YOU Are An Integral Cog – Here’s Why

The word “system” has two suggested definitions.  Firstly, it refers to a set of principles or procedures according to which something is done – an organized scheme or method.  Secondly, it refers to a set of things working together as parts of a mechanism or an interconnecting network; a complex whole.

In my previous article, which I’ll link to at the bottom of this one, I recommended doing a “systems check” on your culture – the filter through which you view the world – as it tends to clog up over time with less useful opinions, viewpoints and coping mechanisms that aren’t necessarily still serving you.  Without an intentional clean-out once in a while, our personal or team culture can become diluted, sluggish, or derailed entirely.

Today, I’d like to consider the second definition of “system” – a set of things working together as parts of a mechanism or an interconnecting network; a complex whole.

Each one of us is part of a system.  In fact, each one of us represents a cog in a wider system – be that in our immediate family, our extended or chosen (marital or relational) families, our friendship and social circles, our professional lives and our communities.  The chances are good that, whether you give yourself much credit or not, you are an integral cog in each.  How you “move” affects the other cogs around you as well as the outcomes of the whole.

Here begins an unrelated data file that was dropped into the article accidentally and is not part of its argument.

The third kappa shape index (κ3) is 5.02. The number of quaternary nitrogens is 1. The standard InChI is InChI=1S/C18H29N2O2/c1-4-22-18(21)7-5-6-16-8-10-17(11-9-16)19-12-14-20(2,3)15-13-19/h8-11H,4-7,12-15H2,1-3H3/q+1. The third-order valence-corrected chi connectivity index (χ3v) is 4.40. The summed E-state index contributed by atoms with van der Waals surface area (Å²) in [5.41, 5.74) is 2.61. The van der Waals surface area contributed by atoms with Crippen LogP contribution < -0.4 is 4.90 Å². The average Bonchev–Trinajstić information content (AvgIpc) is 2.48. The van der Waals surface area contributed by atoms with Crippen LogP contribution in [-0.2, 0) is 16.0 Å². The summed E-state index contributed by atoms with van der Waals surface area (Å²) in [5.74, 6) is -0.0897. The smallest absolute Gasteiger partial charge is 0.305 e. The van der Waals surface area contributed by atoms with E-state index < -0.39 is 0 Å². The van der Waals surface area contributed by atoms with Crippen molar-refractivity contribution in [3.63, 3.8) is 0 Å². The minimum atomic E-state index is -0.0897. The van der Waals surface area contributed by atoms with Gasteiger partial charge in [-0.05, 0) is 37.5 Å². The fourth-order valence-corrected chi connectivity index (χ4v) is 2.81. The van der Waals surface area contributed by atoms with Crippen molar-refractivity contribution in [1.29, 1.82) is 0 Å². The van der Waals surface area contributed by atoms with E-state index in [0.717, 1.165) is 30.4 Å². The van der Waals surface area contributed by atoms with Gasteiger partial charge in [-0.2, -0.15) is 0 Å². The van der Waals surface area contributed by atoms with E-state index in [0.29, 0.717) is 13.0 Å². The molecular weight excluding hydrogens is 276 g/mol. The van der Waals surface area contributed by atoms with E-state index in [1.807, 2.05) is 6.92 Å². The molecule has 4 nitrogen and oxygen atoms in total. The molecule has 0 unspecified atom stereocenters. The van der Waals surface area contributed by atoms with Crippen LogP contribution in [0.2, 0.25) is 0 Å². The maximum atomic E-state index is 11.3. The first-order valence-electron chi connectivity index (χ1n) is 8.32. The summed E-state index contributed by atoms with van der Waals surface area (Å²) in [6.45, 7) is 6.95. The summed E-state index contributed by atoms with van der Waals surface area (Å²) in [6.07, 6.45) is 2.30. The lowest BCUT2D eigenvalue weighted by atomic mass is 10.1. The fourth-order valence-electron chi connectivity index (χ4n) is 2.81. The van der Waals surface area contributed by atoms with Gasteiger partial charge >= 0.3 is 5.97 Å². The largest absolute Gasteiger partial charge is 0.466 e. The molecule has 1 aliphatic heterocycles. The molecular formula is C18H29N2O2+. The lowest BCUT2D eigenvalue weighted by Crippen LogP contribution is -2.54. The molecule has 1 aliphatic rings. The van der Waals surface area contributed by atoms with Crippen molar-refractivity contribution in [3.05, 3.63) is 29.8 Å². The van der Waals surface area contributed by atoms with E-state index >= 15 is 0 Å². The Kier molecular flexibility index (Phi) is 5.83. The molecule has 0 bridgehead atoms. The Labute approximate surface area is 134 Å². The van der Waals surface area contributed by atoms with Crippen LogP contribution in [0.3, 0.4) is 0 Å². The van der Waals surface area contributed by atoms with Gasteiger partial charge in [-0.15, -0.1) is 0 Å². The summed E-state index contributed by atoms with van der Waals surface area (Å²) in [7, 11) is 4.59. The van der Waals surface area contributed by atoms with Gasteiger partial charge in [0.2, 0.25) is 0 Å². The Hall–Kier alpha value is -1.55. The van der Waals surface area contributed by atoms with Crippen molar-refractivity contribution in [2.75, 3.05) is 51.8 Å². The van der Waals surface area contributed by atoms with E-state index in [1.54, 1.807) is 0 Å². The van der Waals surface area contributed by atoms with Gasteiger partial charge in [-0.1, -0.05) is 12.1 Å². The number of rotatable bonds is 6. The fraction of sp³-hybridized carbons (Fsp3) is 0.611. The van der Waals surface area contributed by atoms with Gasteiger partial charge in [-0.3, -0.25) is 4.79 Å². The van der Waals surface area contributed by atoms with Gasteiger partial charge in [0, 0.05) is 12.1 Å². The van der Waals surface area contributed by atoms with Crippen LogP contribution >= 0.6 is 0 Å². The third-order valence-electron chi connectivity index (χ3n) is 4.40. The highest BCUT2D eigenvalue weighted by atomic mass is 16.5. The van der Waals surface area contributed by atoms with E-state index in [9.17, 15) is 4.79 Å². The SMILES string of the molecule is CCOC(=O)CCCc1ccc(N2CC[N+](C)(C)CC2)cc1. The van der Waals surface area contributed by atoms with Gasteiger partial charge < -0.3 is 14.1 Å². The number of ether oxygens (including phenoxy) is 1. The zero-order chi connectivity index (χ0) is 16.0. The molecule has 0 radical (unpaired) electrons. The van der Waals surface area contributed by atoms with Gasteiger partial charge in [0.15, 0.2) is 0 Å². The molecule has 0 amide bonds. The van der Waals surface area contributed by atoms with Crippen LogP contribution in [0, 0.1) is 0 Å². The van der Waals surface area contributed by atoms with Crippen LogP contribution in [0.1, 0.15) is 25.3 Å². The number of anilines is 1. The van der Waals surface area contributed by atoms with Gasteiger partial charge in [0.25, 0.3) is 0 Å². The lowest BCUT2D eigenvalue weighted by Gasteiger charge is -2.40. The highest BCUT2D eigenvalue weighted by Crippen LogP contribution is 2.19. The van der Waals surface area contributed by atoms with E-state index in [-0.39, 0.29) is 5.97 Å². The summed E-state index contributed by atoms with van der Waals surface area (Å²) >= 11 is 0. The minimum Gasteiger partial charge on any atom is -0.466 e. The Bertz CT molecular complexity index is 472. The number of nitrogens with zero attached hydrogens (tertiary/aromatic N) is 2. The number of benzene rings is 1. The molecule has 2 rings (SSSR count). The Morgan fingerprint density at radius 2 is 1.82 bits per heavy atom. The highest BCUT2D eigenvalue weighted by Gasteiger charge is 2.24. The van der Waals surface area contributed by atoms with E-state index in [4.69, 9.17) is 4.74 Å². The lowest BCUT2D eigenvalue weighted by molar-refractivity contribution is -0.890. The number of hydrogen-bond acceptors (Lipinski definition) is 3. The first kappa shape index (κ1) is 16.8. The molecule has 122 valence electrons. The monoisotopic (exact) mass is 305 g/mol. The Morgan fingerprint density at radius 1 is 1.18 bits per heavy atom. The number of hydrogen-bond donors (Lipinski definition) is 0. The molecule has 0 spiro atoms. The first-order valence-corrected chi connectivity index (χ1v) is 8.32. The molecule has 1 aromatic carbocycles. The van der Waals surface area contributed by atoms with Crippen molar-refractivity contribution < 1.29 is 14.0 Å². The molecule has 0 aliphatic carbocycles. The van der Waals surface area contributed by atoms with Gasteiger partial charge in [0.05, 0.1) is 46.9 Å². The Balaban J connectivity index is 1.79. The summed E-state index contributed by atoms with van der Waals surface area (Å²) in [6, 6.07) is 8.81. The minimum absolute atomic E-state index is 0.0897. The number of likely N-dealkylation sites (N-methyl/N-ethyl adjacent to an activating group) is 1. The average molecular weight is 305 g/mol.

I know it’s easy to discredit exactly how much we contribute to the systems we belong to, but here’s the thing: you are contributing to each system you are a part of, whether you recognise it or not.  You are contributing whether that contribution is intentional, positive or proactive…..or not.  However it is that you show up is your contribution.  And it’s a choice.

How you choose to function as a cog affects those around you and contributes to the aggregate output of the system as a whole.  You are a necessary part of the whole.  You are necessary for the whole to be complete.  Therefore your contribution is essential – fundamental to the best operation of each separate system that you belong to.

Now, I realise that our opinions of where we fit into the various systems we’re a part of and how much our contribution affects others may be varied.  There may be days or even periods of time when you may not feel like much of a contribution.  We all have those times, and that’s one of the main reasons we stick together – because nobody is 100% “on” all the time and we have each other’s backs when someone needs support.  You may feel that even though you’re part of several systems at home, at work and socially, you are still separate from the others in that system and your operations don’t affect each other.  I can assure you that’s not the case.  The laws of physics and energy don’t allow you to act anywhere but in a vacuum without your actions (or lack of them) creating ripples that touch others around you in some way.

You may even question whether your contribution is really that important, or whether there are certain systems within which you can be fairly easily replaced.